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The Prizes are Coming!



Stay by your phone in the wee hours of the morning of October 3, 2022 (11:30AM Stockholm time) for the call from the Nobel Committee recognizing your tremendous service to all mankind!


And why not you?


Max Theiler received the 1951 Nobel for malaria research, and he was not even a medical doctor. Despite many years of school, he never earned a doctorate in anything.


Another laureate with beginnings that would not predict a path to the Nobel Prize was Har Gobind Khorana, who received his early education outdoors under a tree in a Punjab village of 100 people.


Of course, you do have to be a brainiac. Beyond that, the Nobel laureates are a mix of the good, the bad and the ugly.


The history of the Nobel Prize in medicine is full of fascinating characters, from unapologetic Nazis to dedicated humanitarians who carried out prize-winning research while being resistance fighters or peace activists. Their true stories reveal the depths of both the human strength and depravity of the people who forged medical progress.


The Nobel Prize rules for medicine state that it is to be awarded “to those who, during the preceding year, shall have conferred the greatest benefit on mankind.”

When Alfred Nobel crafted his will with these words in 1895, it was an era of unparalleled rate of scientific advances.


The 1800s saw the invention of the stethoscope, isolation of quinine from tree bark to allow mass production of a remedy for malaria, a patented formula for aspirin, development of vaccines for cholera and smallpox, the world’s first blood transfusion, and the use of x-rays to see broken bones.


Nobel, who had invented dynamite and was the world’s first international arms dealer, considered that the Prizes would solidify his legacy as a ‘humanitarian’.


What better way to bring his name to international attention year after year than making press-worthy announcements of the latest and greatest benefits for mankind?


The Nobel selection committee at the Karolinska Institute in Stockholm, Sweden has long since fudged on the ‘preceding year’ stipulation.


In fact, none of the medicine prizes in the last half century has fit this requirement.

The last time we saw a medicine Prize coming close to this rule was the award for DDT discovery.


Paul H. Müller was recognized with the prize in 1948; in the preceding three years, worldwide use of DDT was estimated to have saved over a million lives through eliminating infectious diseases spread by insects. Due to toxicity, DDT was eventually banned in most countries within the next quarter century.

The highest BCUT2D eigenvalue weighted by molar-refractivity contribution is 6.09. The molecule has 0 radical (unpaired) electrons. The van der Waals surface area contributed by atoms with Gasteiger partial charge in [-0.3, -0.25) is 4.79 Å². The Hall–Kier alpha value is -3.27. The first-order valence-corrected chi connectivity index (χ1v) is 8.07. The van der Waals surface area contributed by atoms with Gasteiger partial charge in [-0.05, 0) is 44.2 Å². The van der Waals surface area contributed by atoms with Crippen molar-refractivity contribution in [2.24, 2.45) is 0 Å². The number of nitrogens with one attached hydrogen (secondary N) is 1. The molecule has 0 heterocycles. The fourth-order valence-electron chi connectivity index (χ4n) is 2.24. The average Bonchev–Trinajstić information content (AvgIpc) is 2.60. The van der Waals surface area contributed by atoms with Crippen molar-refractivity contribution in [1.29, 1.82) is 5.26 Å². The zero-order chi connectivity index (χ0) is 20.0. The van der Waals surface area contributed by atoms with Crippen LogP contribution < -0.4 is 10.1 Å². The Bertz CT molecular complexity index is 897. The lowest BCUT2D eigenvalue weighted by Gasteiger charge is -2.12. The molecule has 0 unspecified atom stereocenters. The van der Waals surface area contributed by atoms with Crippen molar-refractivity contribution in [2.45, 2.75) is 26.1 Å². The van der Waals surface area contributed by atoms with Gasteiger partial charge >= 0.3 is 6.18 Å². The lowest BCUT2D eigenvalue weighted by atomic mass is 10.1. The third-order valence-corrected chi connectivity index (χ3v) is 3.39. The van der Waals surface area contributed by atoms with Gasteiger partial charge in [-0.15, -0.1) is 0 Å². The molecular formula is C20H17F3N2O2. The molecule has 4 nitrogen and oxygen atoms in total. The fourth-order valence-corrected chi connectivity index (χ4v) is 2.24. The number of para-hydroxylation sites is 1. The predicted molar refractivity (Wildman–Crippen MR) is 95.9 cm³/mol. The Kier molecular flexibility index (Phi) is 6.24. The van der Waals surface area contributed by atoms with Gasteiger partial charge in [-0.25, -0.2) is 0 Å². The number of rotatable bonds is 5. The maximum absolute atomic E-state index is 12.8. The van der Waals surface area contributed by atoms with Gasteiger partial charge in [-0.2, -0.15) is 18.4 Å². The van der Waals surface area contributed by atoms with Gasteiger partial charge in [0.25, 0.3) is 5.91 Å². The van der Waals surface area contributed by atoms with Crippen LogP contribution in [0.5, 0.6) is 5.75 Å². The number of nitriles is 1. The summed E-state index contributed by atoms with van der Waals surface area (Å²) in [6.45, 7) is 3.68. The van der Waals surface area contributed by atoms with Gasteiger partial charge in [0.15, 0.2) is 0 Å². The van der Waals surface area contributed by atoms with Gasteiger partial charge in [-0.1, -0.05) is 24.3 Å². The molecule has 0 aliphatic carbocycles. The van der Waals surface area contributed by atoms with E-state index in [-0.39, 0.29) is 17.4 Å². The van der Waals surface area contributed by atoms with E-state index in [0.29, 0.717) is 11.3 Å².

When Peyton Rous was in medical school he caught TB from a cadaver, but he survived to conduct his prize-winning research in 1911. His startling finding that a virus can cause cancer was doubted, and eventually ignored for decades. The value of his work was not recognized with the Prize until 55 years later, in 1966.


Unlike the nominations for the annual Nobel Peace Prize, the Medicine prize nominations are kept secret for 50 years, and winners are not announced until the first week of October.


However, speculations abound, with this year’s rumors all revolving around research done some time ago.


Will the Prize go to Masato Hasegawa and Virginia Man-Yee Lee, discoverers of an improperly folding protein associated with amyotrophic lateral sclerosis (ALS)?


Or will it recognize Mary-Claire King, who studies the role of genetics in breast and ovarian cancer, especially BRCA1?


In terms of sheer numbers of people who could possibly benefit, how about Stuart Orkin, whose work makes gene therapy possible for sickle cell disease and thalassemia?


Tune in on October 3, 2022 for this year’s announcements!


For the fascinating down-low on past Nobel laureates, join these upcoming author events where Dr. Moira Dolan discusses the strange mix of characters who become Nobel Prize winners.


Join by Zoom link:

Tuesday September 27, 2022 at 7:00 PM CST

Centuries & Sleuths Bookstore


Join by zoom link:

Thursday September 29, 2022 at 7 pm PST

Ada's Technical Books & Café

Author Interview and Discussion


Join in person (ticketed event):

Thursday October 20, 2022 at 7:00 PM CST

International Museum of Surgical Science

1524 N Lake Shore Dr., Chicago, IL 60610

Live - Author Discussion


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